The Queen appears and promises Tamino that Pamina will be his if he will rescue her from Sarastro, the Queen's enemy, who has kidnapped her. Papageno will accompany him, and they will have a magic flute and magic bells to help them, and three Boys to guide them.

In Sarastro's palace, Monostatos tried to rape Pamina. Papageno, who has become separated from Tamino, unexpectedly appears and frightens him off. He comforts Pamina and together they make their escape.

The three Boys lead Tamino to Sarastro's temple of Nature, Reason and Wisdom, Tamino approaches each of the three doors in turn. Voices order him back from the first two; from the third the Speaker enters and convinces him he has been deceived in thinking that Sarastro is evil. He leaves Tamino to consider this reversal of his fate.

Tamino discovers that the magic flute can tame the wild animals of the forest. Papageno follows his music but they just miss each other: Papageno and Pamina enter, pursued by Monostatos. Papageno plays his magic bells, enchanting Monostatos and avoiding capture. Sarastro returns with his followers from hunting and Pamina tells him the whole truth of what has happened to her. Tamino is brought in by Sarastro's men, and sees Pamina for the first time. Sarastro orders Monostatos to be punished for his actions, and invites Tamino and Papageno to prove themselves worthy by undergoing trials of initiation into the community of Isis.

Act II

Sarastro explains to his fellow priests his purpose in introducing Tamino and Papageno into the mysteries of Isis. His fellow initiates overcome their misgivings and take the blind-folded men into the vaults of the temple. The first trial is to take place; they must remain silent in the darkness. When the three Ladies attempt to distract them and win them back to the Queen's cause, the men ignore them.

Monostatos attempts again to seduce Pamina and this time it is the Queen who intervenes to defend her. She gives her daughter a dagger, ordering her to kill Sarastro and recover the sign of the sun for her. Monostatos has overheard and now threatens to inform on her if she does not yield to him. When Sarastro appears, Pamina, distraught, tells him everything that has happened, but he assures her that he has no thought of revenge on her mother

Tamino and Papageno begin a second trial of silence: the contemplation of mortality. Papageno cheats by chatting up an old lady who says she is his girl-friend. The three Boys bring food and drink and return the magic instruments to assist them. At the sound of Tamino's flute, Pamina appears and cannot understand why he rejects her in silence. She concludes that he no longer loves her.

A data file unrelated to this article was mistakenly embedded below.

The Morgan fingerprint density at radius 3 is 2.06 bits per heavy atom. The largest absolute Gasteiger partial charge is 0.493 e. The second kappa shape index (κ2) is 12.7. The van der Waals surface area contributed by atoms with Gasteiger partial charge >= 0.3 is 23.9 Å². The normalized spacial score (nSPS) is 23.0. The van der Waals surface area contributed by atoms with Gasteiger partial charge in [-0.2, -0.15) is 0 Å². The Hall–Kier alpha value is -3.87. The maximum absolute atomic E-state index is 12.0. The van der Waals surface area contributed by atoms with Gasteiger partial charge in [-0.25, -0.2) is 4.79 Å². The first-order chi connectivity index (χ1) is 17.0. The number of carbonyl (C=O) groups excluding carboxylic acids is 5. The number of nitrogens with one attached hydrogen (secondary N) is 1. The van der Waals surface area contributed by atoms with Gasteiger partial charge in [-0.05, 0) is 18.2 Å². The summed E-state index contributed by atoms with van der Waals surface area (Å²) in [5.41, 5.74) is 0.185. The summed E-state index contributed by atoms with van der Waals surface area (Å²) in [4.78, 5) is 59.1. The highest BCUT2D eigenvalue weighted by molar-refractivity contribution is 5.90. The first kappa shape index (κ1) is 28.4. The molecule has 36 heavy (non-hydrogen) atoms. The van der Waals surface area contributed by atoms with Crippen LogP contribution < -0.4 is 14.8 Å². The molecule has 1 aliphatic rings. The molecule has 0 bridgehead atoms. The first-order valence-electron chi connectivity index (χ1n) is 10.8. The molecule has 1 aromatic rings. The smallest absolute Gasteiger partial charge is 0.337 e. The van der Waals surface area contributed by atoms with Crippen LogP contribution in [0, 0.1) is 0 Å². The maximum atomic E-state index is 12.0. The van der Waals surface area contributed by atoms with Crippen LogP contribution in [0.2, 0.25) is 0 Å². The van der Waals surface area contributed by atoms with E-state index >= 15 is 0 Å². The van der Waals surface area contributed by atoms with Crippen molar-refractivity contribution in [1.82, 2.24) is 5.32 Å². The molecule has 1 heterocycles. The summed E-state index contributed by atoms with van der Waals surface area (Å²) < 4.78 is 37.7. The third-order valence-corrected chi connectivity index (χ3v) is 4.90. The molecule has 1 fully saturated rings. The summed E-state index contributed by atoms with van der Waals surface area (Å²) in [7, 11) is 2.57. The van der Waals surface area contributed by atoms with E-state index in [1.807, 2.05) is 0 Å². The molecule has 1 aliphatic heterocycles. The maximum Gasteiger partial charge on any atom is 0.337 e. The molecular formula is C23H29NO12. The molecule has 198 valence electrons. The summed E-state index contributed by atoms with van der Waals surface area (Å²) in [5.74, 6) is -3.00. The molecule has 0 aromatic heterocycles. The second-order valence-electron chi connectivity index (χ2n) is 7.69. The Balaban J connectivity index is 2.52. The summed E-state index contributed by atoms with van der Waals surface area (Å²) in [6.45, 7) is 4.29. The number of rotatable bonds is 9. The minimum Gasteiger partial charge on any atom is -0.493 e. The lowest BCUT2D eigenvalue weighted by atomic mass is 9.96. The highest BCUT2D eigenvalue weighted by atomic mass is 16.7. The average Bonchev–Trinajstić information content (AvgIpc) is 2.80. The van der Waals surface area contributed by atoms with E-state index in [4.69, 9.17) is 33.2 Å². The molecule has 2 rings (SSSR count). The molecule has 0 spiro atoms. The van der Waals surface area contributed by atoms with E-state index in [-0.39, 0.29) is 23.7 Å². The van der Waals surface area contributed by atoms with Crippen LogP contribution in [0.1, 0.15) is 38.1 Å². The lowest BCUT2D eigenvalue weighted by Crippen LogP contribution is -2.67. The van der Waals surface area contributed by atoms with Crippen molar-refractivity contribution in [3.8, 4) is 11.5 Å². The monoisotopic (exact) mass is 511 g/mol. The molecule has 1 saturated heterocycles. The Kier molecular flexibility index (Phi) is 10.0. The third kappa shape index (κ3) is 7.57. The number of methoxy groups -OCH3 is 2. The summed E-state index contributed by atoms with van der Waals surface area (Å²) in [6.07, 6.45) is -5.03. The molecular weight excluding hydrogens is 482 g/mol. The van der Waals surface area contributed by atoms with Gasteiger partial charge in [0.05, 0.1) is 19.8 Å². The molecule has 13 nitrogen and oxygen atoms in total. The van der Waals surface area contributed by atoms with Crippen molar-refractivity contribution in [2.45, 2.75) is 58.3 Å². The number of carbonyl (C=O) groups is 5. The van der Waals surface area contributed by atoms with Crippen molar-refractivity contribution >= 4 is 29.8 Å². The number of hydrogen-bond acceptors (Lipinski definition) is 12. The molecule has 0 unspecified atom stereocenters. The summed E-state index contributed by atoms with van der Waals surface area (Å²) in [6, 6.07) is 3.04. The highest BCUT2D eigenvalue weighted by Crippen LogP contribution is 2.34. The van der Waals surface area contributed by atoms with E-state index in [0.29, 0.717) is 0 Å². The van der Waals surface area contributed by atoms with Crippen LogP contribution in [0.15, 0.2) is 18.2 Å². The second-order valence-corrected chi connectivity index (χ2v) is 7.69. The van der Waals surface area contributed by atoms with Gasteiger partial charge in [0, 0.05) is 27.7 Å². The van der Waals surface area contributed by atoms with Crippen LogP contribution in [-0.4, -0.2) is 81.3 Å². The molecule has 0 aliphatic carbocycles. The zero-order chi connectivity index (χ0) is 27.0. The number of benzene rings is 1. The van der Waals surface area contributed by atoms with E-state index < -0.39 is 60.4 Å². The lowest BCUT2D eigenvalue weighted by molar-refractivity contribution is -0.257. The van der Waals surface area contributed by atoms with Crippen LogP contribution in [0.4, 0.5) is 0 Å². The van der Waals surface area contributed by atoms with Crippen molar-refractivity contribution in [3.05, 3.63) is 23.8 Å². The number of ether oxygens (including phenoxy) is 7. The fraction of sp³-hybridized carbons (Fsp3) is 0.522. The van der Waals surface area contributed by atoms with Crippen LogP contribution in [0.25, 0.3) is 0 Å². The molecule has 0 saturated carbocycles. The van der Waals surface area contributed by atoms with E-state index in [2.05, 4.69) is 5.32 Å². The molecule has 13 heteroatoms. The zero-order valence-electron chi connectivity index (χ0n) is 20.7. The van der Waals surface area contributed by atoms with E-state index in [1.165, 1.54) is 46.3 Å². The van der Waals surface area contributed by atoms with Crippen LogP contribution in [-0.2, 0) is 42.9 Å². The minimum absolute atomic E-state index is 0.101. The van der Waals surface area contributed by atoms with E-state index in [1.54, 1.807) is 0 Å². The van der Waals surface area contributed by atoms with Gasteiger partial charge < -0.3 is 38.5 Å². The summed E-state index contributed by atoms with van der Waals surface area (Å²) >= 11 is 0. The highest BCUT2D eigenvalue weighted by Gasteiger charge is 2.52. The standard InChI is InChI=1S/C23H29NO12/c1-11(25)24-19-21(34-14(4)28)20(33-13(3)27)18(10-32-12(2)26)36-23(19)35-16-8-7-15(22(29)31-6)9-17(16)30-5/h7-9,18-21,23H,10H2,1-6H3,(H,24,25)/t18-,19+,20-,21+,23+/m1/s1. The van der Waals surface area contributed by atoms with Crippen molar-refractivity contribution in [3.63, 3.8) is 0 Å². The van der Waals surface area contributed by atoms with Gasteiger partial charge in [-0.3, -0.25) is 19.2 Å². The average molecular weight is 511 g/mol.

Sarastro congratulates Tamino on his strength of will, but tells him that, after one last meeting, he may never see Pamina again. The lovers greet each other joyfully but sadly part. Papageno also meets the old woman again, and discovers that she really is Papagena, a perfect young wife for him; to his annoyance an initiate insists that he, like Tamino, should continue the trials alone.

Pamina, now unconsolable, contemplates suicide. The Boys prevent her, however, and reunite her with Tamino, who has reached the final trial: the ordeals of fire and water. Pamina is allowed to join him and together they brave the dangers, guarded by the music of the flute and strengthened by their love for one another. They are both welcomed into the temple.

It is Papageno's turn to contemplate suicide. The Boys remind him of his magic bells, and as he plays, Papagena appears again and they are happily united.

The Queen, Monostatos and the three Ladies plan a final assult on Sarastro's temple. However, they are destroyed by a vision of a family united in wisdom and selfless love.

Historical Note

Beethoven considered this to be Mozart's best work. Whether seen as a fairy tale, an allegorical pantomime or an evening glorifying Freemasonry, it is a work of universal appeal. Among the many vocal highlights of this piece are Dies Bildnis ist bezaubernd schön (O loveliness beyond compare), sung by Tamino, and one of Mozart's finest arias for the tenor voice; O zittre nicht (O tremble not) and Der Hölle Rache kocht in meinen Herzen (The wrath of hell is burning in my bosom) - the two thrilling arias for the Queen of the Night that send the soprano up to an inhuman top F (written for Mozart's sister-in-law).

Personal Note

Although I have never seen this opera, I have heard snippets of it and have very much enjoyed it. The only version of it I have heard is the Chandros Opera in English series version